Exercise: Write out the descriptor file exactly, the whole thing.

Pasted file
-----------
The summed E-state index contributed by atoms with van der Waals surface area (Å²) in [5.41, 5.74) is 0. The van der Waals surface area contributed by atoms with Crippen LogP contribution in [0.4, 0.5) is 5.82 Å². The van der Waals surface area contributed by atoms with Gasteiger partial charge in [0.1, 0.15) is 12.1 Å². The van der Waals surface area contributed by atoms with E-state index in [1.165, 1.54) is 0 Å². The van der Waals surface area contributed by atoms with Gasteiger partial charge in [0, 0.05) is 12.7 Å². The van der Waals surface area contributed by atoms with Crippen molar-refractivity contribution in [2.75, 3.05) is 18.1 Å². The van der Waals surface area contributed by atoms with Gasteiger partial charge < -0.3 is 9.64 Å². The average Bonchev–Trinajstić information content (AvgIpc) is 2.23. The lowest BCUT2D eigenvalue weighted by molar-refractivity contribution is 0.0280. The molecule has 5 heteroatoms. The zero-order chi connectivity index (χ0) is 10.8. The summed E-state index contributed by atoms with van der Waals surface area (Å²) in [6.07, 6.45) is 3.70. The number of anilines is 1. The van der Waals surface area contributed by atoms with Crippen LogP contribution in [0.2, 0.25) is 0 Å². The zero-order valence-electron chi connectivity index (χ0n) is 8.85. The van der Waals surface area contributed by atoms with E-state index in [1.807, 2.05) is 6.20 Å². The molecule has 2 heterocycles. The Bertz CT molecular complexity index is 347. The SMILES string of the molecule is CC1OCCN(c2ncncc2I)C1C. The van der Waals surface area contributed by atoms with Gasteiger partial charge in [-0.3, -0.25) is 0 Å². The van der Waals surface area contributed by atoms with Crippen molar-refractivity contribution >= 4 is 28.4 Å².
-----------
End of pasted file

The summed E-state index contributed by atoms with van der Waals surface area (Å²) in [5.41, 5.74) is 0. The van der Waals surface area contributed by atoms with Crippen LogP contribution in [0.4, 0.5) is 5.82 Å². The van der Waals surface area contributed by atoms with Gasteiger partial charge in [0.1, 0.15) is 12.1 Å². The van der Waals surface area contributed by atoms with E-state index in [1.165, 1.54) is 0 Å². The van der Waals surface area contributed by atoms with Gasteiger partial charge in [0, 0.05) is 12.7 Å². The van der Waals surface area contributed by atoms with Crippen molar-refractivity contribution in [2.75, 3.05) is 18.1 Å². The van der Waals surface area contributed by atoms with Gasteiger partial charge < -0.3 is 9.64 Å². The average Bonchev–Trinajstić information content (AvgIpc) is 2.23. The lowest BCUT2D eigenvalue weighted by molar-refractivity contribution is 0.0280. The molecule has 5 heteroatoms. The zero-order chi connectivity index (χ0) is 10.8. The summed E-state index contributed by atoms with van der Waals surface area (Å²) in [6.07, 6.45) is 3.70. The number of anilines is 1. The van der Waals surface area contributed by atoms with Crippen LogP contribution in [0.2, 0.25) is 0 Å². The zero-order valence-electron chi connectivity index (χ0n) is 8.85. The van der Waals surface area contributed by atoms with E-state index in [1.807, 2.05) is 6.20 Å². The molecule has 2 heterocycles. The Bertz CT molecular complexity index is 347. The SMILES string of the molecule is CC1OCCN(c2ncncc2I)C1C. The van der Waals surface area contributed by atoms with Gasteiger partial charge in [-0.3, -0.25) is 0 Å². The van der Waals surface area contributed by atoms with Crippen molar-refractivity contribution >= 4 is 28.4 Å².